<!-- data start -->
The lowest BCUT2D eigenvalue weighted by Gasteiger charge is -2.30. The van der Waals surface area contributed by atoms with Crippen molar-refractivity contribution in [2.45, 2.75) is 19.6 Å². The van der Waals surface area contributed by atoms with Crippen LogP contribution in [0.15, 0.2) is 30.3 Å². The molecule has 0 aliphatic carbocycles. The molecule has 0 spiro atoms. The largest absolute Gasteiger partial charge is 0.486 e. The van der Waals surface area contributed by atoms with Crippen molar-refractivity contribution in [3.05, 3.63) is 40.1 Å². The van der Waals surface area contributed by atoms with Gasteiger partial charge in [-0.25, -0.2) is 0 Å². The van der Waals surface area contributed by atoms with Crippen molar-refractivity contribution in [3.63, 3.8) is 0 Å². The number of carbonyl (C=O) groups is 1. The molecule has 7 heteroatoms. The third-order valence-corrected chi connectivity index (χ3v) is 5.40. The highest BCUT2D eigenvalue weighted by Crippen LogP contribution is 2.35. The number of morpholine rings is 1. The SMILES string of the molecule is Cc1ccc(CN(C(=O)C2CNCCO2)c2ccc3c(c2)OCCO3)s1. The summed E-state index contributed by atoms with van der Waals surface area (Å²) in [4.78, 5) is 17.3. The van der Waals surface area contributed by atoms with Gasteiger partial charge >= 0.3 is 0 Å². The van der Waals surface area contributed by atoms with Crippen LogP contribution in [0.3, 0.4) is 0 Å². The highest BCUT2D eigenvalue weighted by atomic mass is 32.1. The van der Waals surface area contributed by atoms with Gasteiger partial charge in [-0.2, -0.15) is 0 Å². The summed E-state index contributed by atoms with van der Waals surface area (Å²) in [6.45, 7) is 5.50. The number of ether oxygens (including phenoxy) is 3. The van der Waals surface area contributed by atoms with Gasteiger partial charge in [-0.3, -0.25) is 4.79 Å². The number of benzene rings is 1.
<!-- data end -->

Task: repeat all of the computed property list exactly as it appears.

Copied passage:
The lowest BCUT2D eigenvalue weighted by Gasteiger charge is -2.30. The van der Waals surface area contributed by atoms with Crippen molar-refractivity contribution in [2.45, 2.75) is 19.6 Å². The van der Waals surface area contributed by atoms with Crippen LogP contribution in [0.15, 0.2) is 30.3 Å². The molecule has 0 aliphatic carbocycles. The molecule has 0 spiro atoms. The largest absolute Gasteiger partial charge is 0.486 e. The van der Waals surface area contributed by atoms with Crippen molar-refractivity contribution in [3.05, 3.63) is 40.1 Å². The van der Waals surface area contributed by atoms with Gasteiger partial charge in [-0.25, -0.2) is 0 Å². The van der Waals surface area contributed by atoms with Crippen molar-refractivity contribution in [3.63, 3.8) is 0 Å². The number of carbonyl (C=O) groups is 1. The molecule has 7 heteroatoms. The third-order valence-corrected chi connectivity index (χ3v) is 5.40. The highest BCUT2D eigenvalue weighted by Crippen LogP contribution is 2.35. The number of morpholine rings is 1. The SMILES string of the molecule is Cc1ccc(CN(C(=O)C2CNCCO2)c2ccc3c(c2)OCCO3)s1. The summed E-state index contributed by atoms with van der Waals surface area (Å²) in [4.78, 5) is 17.3. The van der Waals surface area contributed by atoms with Gasteiger partial charge >= 0.3 is 0 Å². The van der Waals surface area contributed by atoms with Crippen LogP contribution in [0.3, 0.4) is 0 Å². The highest BCUT2D eigenvalue weighted by atomic mass is 32.1. The van der Waals surface area contributed by atoms with Gasteiger partial charge in [-0.2, -0.15) is 0 Å². The summed E-state index contributed by atoms with van der Waals surface area (Å²) in [6.45, 7) is 5.50. The number of ether oxygens (including phenoxy) is 3. The van der Waals surface area contributed by atoms with Gasteiger partial charge in [-0.3, -0.25) is 4.79 Å². The number of benzene rings is 1.